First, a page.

Trump Hotel in Vancouver closes as company files for bankruptcy
Staff answering phone at front desk said hotel is closed, empty, and staff are gone
The company that owns Vancouver's Trump International Hotel has filed for bankruptcy, according to documents from the Office of the Superintendent of Bankruptcy Canada.
Staff who answered the hotel phone Friday morning said the hotel has closed permanently.
Hotel operator TA Hotel Management Partnership Ltd. filed for bankruptcy on Thursday. TA Hotel Management Limited Partnership is a subsidiary of TA Global Berhad.
TA Global Berhad's website says it is based in Kuala Lumpur, Malaysia, and involved in property development and investment, with luxury highrises in key locations worldwide.
CEO Tiah Joo Kim has been at the helm of TA Global Berhad as CEO since 2016, according to his online bio. He opened the Trump hotel in Vancouver in 2017 and soon after expressed concerns about the deal, amid protests.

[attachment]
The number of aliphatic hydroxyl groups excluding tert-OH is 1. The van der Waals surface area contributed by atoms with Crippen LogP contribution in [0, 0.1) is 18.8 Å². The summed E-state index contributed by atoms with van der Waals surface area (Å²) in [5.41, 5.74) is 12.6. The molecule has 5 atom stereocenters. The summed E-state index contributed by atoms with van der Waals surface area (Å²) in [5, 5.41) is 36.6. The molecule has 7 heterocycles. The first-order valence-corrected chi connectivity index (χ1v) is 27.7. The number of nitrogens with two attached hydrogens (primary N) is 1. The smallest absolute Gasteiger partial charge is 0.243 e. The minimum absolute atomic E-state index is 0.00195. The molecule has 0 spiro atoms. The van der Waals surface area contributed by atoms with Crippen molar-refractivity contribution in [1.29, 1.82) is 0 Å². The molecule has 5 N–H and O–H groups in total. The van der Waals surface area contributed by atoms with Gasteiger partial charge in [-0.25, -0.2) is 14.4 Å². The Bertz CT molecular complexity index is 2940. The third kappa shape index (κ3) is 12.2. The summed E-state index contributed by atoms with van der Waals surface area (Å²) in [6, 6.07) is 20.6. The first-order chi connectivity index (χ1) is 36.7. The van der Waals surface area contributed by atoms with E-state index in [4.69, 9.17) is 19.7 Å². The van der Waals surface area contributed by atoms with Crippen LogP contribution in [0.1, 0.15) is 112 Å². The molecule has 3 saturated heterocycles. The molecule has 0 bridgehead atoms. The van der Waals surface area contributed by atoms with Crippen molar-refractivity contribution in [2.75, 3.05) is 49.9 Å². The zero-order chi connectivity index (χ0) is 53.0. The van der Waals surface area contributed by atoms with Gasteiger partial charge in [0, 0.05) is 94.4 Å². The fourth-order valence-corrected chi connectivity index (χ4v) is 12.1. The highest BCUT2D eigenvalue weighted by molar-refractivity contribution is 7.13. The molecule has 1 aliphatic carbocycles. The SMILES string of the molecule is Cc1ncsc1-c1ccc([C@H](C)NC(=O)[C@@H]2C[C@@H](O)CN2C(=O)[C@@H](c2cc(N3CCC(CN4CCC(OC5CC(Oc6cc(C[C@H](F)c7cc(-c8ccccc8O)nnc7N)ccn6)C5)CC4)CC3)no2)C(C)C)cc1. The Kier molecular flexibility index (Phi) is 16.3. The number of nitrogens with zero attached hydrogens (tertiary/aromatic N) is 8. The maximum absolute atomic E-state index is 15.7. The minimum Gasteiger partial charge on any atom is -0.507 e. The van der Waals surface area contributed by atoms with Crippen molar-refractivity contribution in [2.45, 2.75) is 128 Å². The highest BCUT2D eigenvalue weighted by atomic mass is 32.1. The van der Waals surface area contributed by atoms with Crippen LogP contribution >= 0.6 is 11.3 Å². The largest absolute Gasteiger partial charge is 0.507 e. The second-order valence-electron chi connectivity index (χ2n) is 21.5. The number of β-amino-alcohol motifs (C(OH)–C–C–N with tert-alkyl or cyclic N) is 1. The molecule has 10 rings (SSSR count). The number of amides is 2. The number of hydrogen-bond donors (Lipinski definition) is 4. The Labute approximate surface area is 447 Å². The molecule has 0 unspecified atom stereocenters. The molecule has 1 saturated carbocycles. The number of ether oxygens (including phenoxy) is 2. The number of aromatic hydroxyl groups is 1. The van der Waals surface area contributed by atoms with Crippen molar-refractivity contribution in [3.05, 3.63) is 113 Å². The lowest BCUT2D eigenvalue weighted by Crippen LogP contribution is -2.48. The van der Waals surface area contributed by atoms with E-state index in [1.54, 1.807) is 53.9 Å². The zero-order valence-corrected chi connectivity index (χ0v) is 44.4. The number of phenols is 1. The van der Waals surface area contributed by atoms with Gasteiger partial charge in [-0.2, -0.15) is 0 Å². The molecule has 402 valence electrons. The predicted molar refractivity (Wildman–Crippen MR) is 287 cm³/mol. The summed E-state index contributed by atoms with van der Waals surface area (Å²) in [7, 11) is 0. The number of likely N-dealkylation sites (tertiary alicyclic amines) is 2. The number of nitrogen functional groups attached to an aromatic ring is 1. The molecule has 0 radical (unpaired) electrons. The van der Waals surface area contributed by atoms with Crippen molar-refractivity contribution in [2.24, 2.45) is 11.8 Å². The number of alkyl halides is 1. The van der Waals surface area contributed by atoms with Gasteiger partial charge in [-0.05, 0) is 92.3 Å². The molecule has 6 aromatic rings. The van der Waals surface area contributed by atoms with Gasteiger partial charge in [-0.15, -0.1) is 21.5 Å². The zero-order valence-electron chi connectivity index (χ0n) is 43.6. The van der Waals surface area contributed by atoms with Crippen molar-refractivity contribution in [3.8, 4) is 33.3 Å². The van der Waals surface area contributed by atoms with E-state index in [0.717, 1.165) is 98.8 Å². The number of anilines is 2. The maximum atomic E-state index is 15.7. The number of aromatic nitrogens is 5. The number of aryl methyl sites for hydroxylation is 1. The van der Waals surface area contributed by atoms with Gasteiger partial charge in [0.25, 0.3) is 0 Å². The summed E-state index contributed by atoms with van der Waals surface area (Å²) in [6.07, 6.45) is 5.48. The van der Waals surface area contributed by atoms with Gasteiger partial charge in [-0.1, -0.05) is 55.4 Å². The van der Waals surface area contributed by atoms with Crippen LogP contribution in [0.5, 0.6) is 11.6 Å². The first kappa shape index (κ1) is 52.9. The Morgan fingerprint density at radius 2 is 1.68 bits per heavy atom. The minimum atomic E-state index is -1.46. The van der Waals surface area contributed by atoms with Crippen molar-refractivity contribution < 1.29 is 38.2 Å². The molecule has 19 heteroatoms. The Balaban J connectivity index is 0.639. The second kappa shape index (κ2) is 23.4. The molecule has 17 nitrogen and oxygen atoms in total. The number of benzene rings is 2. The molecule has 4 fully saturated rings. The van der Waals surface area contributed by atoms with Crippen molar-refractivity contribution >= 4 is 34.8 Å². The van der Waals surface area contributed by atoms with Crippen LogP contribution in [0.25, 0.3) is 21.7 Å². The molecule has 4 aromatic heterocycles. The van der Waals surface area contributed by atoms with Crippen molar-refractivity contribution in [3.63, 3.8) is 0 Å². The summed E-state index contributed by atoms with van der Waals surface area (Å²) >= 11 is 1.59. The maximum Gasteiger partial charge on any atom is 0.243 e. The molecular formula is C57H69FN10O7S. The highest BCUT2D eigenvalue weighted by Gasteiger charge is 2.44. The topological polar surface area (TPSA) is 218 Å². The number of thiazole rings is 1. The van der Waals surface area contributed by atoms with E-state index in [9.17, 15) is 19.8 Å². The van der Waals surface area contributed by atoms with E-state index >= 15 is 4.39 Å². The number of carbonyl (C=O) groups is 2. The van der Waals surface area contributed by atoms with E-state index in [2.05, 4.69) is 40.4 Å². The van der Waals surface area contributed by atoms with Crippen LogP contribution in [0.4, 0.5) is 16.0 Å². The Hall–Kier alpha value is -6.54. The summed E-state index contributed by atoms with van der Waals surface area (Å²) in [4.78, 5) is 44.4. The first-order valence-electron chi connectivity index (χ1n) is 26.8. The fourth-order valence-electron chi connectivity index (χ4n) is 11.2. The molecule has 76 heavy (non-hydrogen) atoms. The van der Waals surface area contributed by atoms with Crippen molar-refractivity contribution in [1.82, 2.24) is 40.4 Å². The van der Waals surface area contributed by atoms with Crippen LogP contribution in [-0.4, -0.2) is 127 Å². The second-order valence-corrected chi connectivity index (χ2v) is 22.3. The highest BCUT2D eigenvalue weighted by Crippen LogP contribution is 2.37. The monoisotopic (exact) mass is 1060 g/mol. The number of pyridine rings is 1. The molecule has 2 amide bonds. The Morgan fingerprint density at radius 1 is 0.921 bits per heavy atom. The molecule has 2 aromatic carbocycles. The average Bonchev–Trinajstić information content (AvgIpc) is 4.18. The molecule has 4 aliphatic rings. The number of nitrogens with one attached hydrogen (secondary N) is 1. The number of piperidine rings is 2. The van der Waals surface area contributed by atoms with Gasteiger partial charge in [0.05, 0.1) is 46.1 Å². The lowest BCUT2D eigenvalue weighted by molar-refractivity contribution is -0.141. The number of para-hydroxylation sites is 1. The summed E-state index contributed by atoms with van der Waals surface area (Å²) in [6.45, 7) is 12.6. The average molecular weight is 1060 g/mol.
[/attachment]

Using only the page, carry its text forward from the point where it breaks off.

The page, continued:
A creditors meeting is scheduled for Sept. 16.
Kim, who is also CEO of Vancouver-based Holborn Group, did not respond to requests for comment. Bankruptcy files list TA Hotel Management Partnership's liabilities at $4.8 million, with assets of $1 million.
Union says news came as a shock
On Friday, two people answering the phone at the front concierge desk said the hotel is empty and staff are gone.
Meanwhile calls to make bookings Thursday and Friday were refused by staff who said the hotel was not taking any business. The online booking portal for the luxury hotel shows no rooms available beyond Aug 27.
Repeated calls for more information to Holborn Group and the hotel manager, who is based in Hawaii, were not returned.
The front entrance to the hotel is boarded up, and the online booking system does not connect to staff.
Earlier this month Vancouver Coastal Health expanded a warning about a possible coronavirus exposure at the hotel's lounge, called the Ivy, between Aug. 7 and 9.
A union representative for hotel staff told CBC the news came as a shock and staff learned of the closure from the media.
There were protests in 2017 when the hotel opened and unveiled the gleaming silver Trump name emblazoned on its front facade.